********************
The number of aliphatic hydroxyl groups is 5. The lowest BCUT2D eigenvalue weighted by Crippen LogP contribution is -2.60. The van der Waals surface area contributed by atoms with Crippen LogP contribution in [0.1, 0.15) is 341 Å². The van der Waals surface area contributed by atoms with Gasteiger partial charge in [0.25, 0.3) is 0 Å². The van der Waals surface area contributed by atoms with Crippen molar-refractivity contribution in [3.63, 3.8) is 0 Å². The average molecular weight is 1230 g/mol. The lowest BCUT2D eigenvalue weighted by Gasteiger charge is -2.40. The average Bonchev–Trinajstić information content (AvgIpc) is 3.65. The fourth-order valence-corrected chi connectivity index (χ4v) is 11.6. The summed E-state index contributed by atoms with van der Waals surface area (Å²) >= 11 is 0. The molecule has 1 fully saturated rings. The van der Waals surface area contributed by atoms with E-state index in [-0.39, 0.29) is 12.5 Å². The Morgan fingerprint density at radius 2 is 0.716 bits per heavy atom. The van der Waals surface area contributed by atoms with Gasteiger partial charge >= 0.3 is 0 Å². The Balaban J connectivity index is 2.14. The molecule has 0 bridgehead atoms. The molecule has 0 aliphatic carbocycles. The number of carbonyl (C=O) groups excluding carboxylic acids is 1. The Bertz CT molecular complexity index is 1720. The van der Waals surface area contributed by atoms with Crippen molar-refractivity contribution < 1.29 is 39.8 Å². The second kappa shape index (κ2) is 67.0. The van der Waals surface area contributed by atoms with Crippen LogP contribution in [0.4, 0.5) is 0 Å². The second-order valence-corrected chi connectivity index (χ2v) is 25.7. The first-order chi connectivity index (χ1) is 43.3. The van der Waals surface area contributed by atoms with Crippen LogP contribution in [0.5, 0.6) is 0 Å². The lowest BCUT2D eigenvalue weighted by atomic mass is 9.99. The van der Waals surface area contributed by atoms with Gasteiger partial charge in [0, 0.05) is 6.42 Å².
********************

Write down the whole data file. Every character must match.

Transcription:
The number of aliphatic hydroxyl groups is 5. The lowest BCUT2D eigenvalue weighted by Crippen LogP contribution is -2.60. The van der Waals surface area contributed by atoms with Crippen LogP contribution in [0.1, 0.15) is 341 Å². The van der Waals surface area contributed by atoms with Gasteiger partial charge in [0.25, 0.3) is 0 Å². The van der Waals surface area contributed by atoms with Crippen molar-refractivity contribution in [3.63, 3.8) is 0 Å². The average molecular weight is 1230 g/mol. The lowest BCUT2D eigenvalue weighted by Gasteiger charge is -2.40. The average Bonchev–Trinajstić information content (AvgIpc) is 3.65. The fourth-order valence-corrected chi connectivity index (χ4v) is 11.6. The summed E-state index contributed by atoms with van der Waals surface area (Å²) >= 11 is 0. The molecule has 1 fully saturated rings. The van der Waals surface area contributed by atoms with E-state index in [-0.39, 0.29) is 12.5 Å². The Morgan fingerprint density at radius 2 is 0.716 bits per heavy atom. The van der Waals surface area contributed by atoms with Gasteiger partial charge >= 0.3 is 0 Å². The Balaban J connectivity index is 2.14. The molecule has 0 bridgehead atoms. The molecule has 0 aliphatic carbocycles. The number of carbonyl (C=O) groups excluding carboxylic acids is 1. The Bertz CT molecular complexity index is 1720. The van der Waals surface area contributed by atoms with Crippen molar-refractivity contribution < 1.29 is 39.8 Å². The second kappa shape index (κ2) is 67.0. The van der Waals surface area contributed by atoms with Crippen LogP contribution in [0.4, 0.5) is 0 Å². The second-order valence-corrected chi connectivity index (χ2v) is 25.7. The first-order chi connectivity index (χ1) is 43.3. The van der Waals surface area contributed by atoms with Crippen LogP contribution in [0.5, 0.6) is 0 Å². The lowest BCUT2D eigenvalue weighted by atomic mass is 9.99. The van der Waals surface area contributed by atoms with Gasteiger partial charge in [0, 0.05) is 6.42 Å².